1926 Rolls-Royce 20hp Saloon by Hooper vs. 1976 Silver Shadow
Though built 50 years apart, these two have something in common: both were make-or-break models for Rolls-Royce. We visit the man who owns them, and drive each car to see how the company’s unique qualities persisted across half a century.
WORDS: NIGEL BOOTHMAN
PHOTOGRAPHY: LEWIS HOUGHTON
WE DRIVE TWO KEY MODELS BUILT 50 YEARS APART – DOES THE ROLLS-ROYCE DNA SURVIVE?
SILVER SHADOW & ‘TWENTY’
Two cars with the same owner give us a rare chance to compare Rolls-Royces constructed 50 years apart – will they share anything, beyond the name?
It’s quite a thing to risk a reputation. All the more so if it’s a reputation like that of Rolls- Royce, already vastly respected by 1920 when a smaller model was first considered. By 1965, when the Silver Shadow was launched, Rolls- Royce had become part of the lexicon – stick ‘The Rolls-Royce of…’ to the beginning of any product’s description and the world understood you.
Both of these cars, then, had the potential to do a great deal of damage to the reputation established by their predecessors. In the case of the 20hp, it was asked to join the 40/50hp Silver Ghost. This was, of course, called the best car in the world with much justification. It was also the only model Rolls-Royce had made since November 1906. Would shifting back to a two-model approach, with a smaller and less costly car partnering the imperious Ghost, do irreparable damage to the company image? It would, if the new car wasn’t good enough.
Then, in the late 1950s, the company was seriously considering an expansion from two models (the Silver Cloud and the ageing, coachbuilt Silver Wraith) to four, if you include the special-order Phantom V that took on the uppermost coachbuilt niche. The smaller three would all be based on new monocoque chassis-body units across three different wheelbases: a short, V8-powered Continental-type coupé badged as a Bentley and codenamed Korea; a medium-sized saloon with a 4-litre, six-cylinder engine badged as either a Rolls-Royce or a Bentley (codenamed Tonga and Burma), and the same arrangement for a larger V8 saloon, codenamed Tibet and Borneo. Unsurprisingly, the costs of tooling up for this lot were soon judged to be insupportable, leaving all the company’s eggs in one basket – the larger V8 saloon. Could it satisfy the traditionalists as well as those who expected a new Rolls-Royce to be at least as powerful, capable and modern as the best that Daimler, Cadillac or Mercedes had to offer?
We know, of course, that it all turned out alright. As it did in 1922 when the car code-named Goshawk was launched as the Rolls-Royce 20hp, or Twenty. Indeed, the Twenty went on to out-sell its larger stablemates, while its descendants carried Rolls-Royce and Bentley through to the outbreak of war. Likewise, the Silver Shadow soon persuaded those who drove it that blending American-style V8 engines and automatic gearboxes with Citroënian high-pressure hydraulics could somehow produce a marvellously refined British luxury car. It lived on in the company’s range for 15 years as a saloon model but far longer as a two-door coupé and convertible.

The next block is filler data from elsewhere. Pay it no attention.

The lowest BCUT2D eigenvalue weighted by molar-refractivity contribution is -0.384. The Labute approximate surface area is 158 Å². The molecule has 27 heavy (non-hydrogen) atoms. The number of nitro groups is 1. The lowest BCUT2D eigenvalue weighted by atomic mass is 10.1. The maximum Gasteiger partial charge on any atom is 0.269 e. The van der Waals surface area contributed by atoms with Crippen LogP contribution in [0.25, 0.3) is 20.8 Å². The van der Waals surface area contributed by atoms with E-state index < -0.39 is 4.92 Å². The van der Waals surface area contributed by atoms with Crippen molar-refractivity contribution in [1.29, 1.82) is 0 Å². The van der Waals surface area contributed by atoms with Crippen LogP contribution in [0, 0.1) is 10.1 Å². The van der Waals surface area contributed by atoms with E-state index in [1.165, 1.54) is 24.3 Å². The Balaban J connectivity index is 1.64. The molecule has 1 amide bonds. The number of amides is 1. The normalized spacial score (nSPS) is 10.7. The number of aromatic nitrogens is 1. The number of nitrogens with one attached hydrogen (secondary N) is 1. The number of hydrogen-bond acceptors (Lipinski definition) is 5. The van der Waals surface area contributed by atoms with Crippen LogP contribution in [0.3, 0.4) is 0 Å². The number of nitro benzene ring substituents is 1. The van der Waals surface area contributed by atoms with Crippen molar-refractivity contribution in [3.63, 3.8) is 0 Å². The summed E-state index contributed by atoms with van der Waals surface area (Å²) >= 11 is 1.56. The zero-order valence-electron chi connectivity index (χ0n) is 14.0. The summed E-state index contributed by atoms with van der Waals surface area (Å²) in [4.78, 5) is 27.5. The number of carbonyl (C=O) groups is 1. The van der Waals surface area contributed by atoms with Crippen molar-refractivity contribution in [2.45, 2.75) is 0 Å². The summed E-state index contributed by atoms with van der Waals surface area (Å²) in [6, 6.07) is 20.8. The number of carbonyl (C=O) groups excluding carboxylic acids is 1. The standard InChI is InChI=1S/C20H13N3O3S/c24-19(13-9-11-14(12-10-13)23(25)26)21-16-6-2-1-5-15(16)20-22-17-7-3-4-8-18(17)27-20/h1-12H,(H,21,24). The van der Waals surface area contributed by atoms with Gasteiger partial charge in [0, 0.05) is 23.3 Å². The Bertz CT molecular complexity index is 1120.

On a sunny day in Scotland, we travelled to Crieff in Perthshire to meet a man who has one example of each of these distant but vastly influential and important models. Can they really have anything in common beyond the Rolls-Royce grille and Spirit of Ecstasy?
A MAN OF TASTE
We’re guests of Stephen Leckie, one of the busiest men I’ve ever met. He is at the helm of a group that runs, amongst other interests, the Crieff Hydropathic Establishment, a Victorian-built health spa and hotel nowadays universally known as Crieff Hydro. The group also looks after Peebles Hydro, the only other survivor of 20 such establishments that once offered healthful holidays to Britain’s well-off travellers. Stephen is the great-greatgr-and-nephew of Dr Thomas Henry Meikle, Crieff Hydro’s founder.
Stephen also finds time to serve as Lord Lieutenant of Perth and Kinross, the King’s representative for the region. In addition, he serves as chairman of the Scottish Chambers of Commerce and as chairman of the national tourism board. To unwind from all of that, he takes himself off to the garages near his house and works not just on his own collection of classic cars but a collection that the Hydro has started to reflect its history. These collections include many makes and models from different eras so it’s not surprising that it features two Rolls-Royces which are wildly different.